Conservation

THE 2001 PETITION: A WAKE UP CALL

In 2001, a Petition was presented by the Biodiversity Legal Foundation to the National Marine Fisheries Service (NMFS), to place the white marlin on the ESA endangered species list. The Petition documented that decades of commercial over-fishing had reduced the white marlin stocks to near-unsustainable levels.  The Petition was specific in its conclusion that ICCAT sanctioned commercial longliners were the cause of over 90% of the annual white marlin mortalities and publicly exposed ICCAT's indifference and mismanagement of Atlantic billfish as the biggest obstacle to  reversing declining stocks.  In essence, the attempt by James R. Chambers and the Biodiversity Legal Foundation wasn't to sell the obvious problem, but to highlight its cause and to warn that if left to ICCAT's management, extinction would follow.

Although the Petition was rejected as "Not warranted at this time," (pg 34), it started a series of actions by the US Congress, NOAA, conservation groups, marine scientists and recreational anglers to address the issues.  We hope to accurately catalog the successes and failures of these efforts and use what we've learned to best protect the future of Atlantic billfish, its multi-billion dollar economy and preserve the opportunity to pass on the unique thrill of billfishing to future generations.

AFTER 15 YEARS, WHAT'S THE PROGRESS?

Are the Atlantic white and blue marlin still at risk of being overfished to extinction by commercial fishing fleets?  

A 2007 NOAA white marlin assessment listed the population range as between 100,000 and 2,000,000 mature fish.  Have we improved our assessment accuracy since then?

ICCAT admits "significant uncertainties" with each new marlin assessment.  How do these uncertainties factor into settling quotas?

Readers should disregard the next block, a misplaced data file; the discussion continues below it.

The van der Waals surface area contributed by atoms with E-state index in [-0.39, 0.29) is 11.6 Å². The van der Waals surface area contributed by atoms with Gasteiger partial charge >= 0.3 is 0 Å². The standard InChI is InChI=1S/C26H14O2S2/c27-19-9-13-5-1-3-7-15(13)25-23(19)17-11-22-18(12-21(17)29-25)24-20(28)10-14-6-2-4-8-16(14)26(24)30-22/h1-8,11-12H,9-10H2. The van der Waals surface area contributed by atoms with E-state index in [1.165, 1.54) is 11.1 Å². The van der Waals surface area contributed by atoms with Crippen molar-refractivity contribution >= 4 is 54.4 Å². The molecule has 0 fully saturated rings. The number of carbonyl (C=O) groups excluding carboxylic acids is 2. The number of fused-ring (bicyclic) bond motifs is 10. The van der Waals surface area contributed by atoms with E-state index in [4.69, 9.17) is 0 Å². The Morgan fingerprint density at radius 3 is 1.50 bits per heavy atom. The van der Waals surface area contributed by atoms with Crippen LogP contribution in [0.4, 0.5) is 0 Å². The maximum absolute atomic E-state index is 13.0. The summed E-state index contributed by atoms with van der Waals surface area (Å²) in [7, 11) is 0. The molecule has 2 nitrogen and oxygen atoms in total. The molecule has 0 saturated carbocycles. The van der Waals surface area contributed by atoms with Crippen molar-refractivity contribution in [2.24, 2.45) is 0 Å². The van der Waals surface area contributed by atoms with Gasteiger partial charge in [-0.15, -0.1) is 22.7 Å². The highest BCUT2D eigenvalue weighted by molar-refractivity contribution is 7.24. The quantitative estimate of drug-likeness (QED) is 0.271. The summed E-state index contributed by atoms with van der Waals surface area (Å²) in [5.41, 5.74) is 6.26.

Some research concludes that billfish bycatch mortality is greatly under-reported, i.e., IUU vessels.  How accurate are ICCAT's bycatch reports that never seem to exceed their set quotas?

Research on Circle Hooks used by longliners show very encouraging results in post-release billfish survival rates.  How likely is ICCAT to mandate their use for pelagic longliners?

Aside from commercial fleets and IUU vessels, are there other fishing pressures on Atlantic billfish stock sustainability? 

INFORMATION OVERLOAD SCREENS CLEAR ANSWERS

Our focus is on Atlantic billfish. The goal of this website is to find answers to the most basic question: what is the net effect of the 15-year-dance between ICCAT and NOAA on the health of Atlantic billfish stocks?  ICCAT, SCRS and NOAA are very transparent and most records, data, documents, etc. are accessible online, but the sheer volume presents an information overload.   

We have quick-links to pertinent ICCAT and NOAA publications on Atlantic billfish and to searchable databases offering impressive amounts of information.  In addition we link to independent science and marine biology research on Atlantic billfish.   

In the coming weeks we'll feature Q & A interviews with  individuals from various fields including Dr. John Graves of the  Virginia Institute of Marine Science Dr Graves' pioneering research on Atlantic billfish and his role as Chair of the US delegation to ICCAT makes him, arguably, the most knowledgeable voice on these issues.

The White Marlin Open has been at the forefront of  billfish conservation for 42 years and is proud to host an event formatted for anglers to win millions of dollars while  keeping very high release rates.  Last summer's event paid almost $4,000,000 yet 687 of the 695 billfish caught (99.8%) were released